Issue 28

Food Service Warrior: When is Over-Pouring Out of Line?

Food Service Warrior: When is Over-Pouring Out of Line?

How many people go to the bar because they know they are going to be over-poured on the drinks they buy? From the people I have talked to, it’s not very many. Most people like to know how much they are drinking. There are, however, many bars in the Omaha area that will over-pour. Let’s talk about who it affects and how it affects them.

I will start out with the ladies. If a group of girls shows up at your bar and are in good spirits, does that mean they want to get wasted? Or if they are gloomy and it looks like one of them has just been dumped, do they need to get drunk? Well, it all depends on them. I would hope that any bartender would have enough common sense to leave it up to the patron. You would not be helping anyone by giving them more alcohol than they ordered. I’m not saying they are not going to order shots and doubles, but let them do it. It’s their choice. They should know their limits, and as a bartender it’s your job not to over-serve anyone.

What about the 21-year-old college students that just had their birthday? It seems to be the fad to go out and see how drunk you can get your friend on this special day. This has got to be one of the dumbest things I can think of. When you put five or ten friends in the same room ordering shots, mixing wide varieties of liquors including 3 Wise Men, Prairie Fire, Mind Erasers, Cement Mixers or just straight shots, anyone knows that you’re asking for trouble. Put an extra half-ounce to an ounce in every drink you poured, and it’s a recipe for disaster. We all know what the goal is, and it’s not safe.

Then there are the regulars. These are the guests that come in every day and drink the same thing. They are usually nice and show you and everyone around you respect. This is where a gray area arises. Is it better for you to over-pour on every drink, or occasionally buy them a drink on the house? That is more up to the owner or manager on how to handle that. If you know that they are only going to have one or two drinks, it is better to offer a free drink occasionally. They obviously know their limit and over-pouring would be more than they usually have. If they come in to get hammered, maybe pour a little heavy on the first drink or two, then lighten up. In that case they won’t notice their third or fourth drink is a normal pour.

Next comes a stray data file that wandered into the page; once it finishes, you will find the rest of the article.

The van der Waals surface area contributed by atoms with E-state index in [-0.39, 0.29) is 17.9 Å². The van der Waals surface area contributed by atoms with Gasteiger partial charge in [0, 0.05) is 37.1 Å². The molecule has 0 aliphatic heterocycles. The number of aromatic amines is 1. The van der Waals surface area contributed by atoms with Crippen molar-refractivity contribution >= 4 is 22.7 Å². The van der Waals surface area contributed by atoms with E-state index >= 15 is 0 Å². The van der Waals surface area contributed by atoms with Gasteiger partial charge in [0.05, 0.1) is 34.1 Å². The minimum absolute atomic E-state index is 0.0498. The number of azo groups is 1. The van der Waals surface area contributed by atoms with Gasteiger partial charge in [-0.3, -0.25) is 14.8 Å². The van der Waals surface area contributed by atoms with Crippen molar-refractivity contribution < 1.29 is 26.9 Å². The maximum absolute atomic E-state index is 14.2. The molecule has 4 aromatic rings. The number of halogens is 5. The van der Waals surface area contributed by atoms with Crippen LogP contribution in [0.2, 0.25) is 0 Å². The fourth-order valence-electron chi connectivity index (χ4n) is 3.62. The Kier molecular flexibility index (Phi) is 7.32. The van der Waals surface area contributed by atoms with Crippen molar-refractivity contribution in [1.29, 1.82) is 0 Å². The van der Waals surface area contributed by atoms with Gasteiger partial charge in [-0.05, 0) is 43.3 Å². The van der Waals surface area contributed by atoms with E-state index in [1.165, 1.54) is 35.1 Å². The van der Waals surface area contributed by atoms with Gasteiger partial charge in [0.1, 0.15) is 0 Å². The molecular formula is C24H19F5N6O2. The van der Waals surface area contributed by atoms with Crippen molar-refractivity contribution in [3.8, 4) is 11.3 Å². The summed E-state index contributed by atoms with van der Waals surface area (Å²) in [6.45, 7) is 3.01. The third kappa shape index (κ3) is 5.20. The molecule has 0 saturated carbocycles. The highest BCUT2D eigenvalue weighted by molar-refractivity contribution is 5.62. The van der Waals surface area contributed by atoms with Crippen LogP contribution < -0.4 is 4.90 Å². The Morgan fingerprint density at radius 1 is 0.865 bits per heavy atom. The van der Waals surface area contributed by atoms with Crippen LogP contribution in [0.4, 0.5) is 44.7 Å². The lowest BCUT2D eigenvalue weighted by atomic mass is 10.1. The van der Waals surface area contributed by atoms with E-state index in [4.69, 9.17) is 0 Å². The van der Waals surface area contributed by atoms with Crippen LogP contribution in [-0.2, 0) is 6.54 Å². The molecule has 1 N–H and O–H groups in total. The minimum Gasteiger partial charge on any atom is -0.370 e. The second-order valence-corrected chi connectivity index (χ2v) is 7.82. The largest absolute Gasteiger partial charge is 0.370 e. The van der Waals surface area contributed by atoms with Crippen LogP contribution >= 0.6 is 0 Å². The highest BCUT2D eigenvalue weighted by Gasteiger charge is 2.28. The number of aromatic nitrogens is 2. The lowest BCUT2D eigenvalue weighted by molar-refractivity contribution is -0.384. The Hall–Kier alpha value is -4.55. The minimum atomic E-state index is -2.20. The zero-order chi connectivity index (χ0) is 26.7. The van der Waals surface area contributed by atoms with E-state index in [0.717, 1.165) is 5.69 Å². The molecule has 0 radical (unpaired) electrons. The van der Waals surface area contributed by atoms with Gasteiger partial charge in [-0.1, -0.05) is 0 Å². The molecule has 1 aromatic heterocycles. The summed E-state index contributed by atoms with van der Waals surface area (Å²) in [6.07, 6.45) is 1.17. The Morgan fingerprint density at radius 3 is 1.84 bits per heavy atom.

What about the establishment owners? A lot of bartenders don’t take into consideration that the owners give you a certain amount of freedom to make the right decisions when it comes to over-pouring or a free drink. The owners I have talked to say that, for the most part, they would prefer to see a free drink go out and put on a comp account rather than lose 15 oz. of liquor a day that they can’t account for. It also helps out tremendously when it comes to cost control. If you have a guest that requests a stiff drink, let them know that you can pour them a double if they would like. This also generates higher sales for the bar and results in a bigger tip percentage for the bartender.

Now for the bartenders. When you invite your friends to come see you at your place of employment, do you give them free drinks or do you pour strong drinks? Both are wrong. If your friends are really your friends they will understand that you would if you could, but the bottom line is that it’s not yours to give away. Let’s say three of your friends show up. You give them three drinks and only charge them for one. Who loses out? You know they are going to tip you more and stay longer. That sounds good, but what about when the owners catch you giving away drinks? A tab that should have been $12 with a tip of about $1 per drink turns into a $4 tab, and you make a $6 tip. It saves your friends $5 per round. That’s a great deal for them, and you stay on their cool side. How about losing a job that pays $35-40k/year? Is that really worth the $4 extra you made off them? Not to me.

Jeremy Hunter

Jeremy Hunter

Jeremy Hunter has lived off and on in Nebraska for 18 years. He has been in the industry for nearly 20 years. His experience as a food service warrior spans from starting out as a dishwasher to owning his own pizza restaurant. He has been a part of every aspect of the industry, but loves being a server and bartender above all. When he is not behind the bar or helping customers, he can be found with a nice microbrew and a glass of Grand Marnier.


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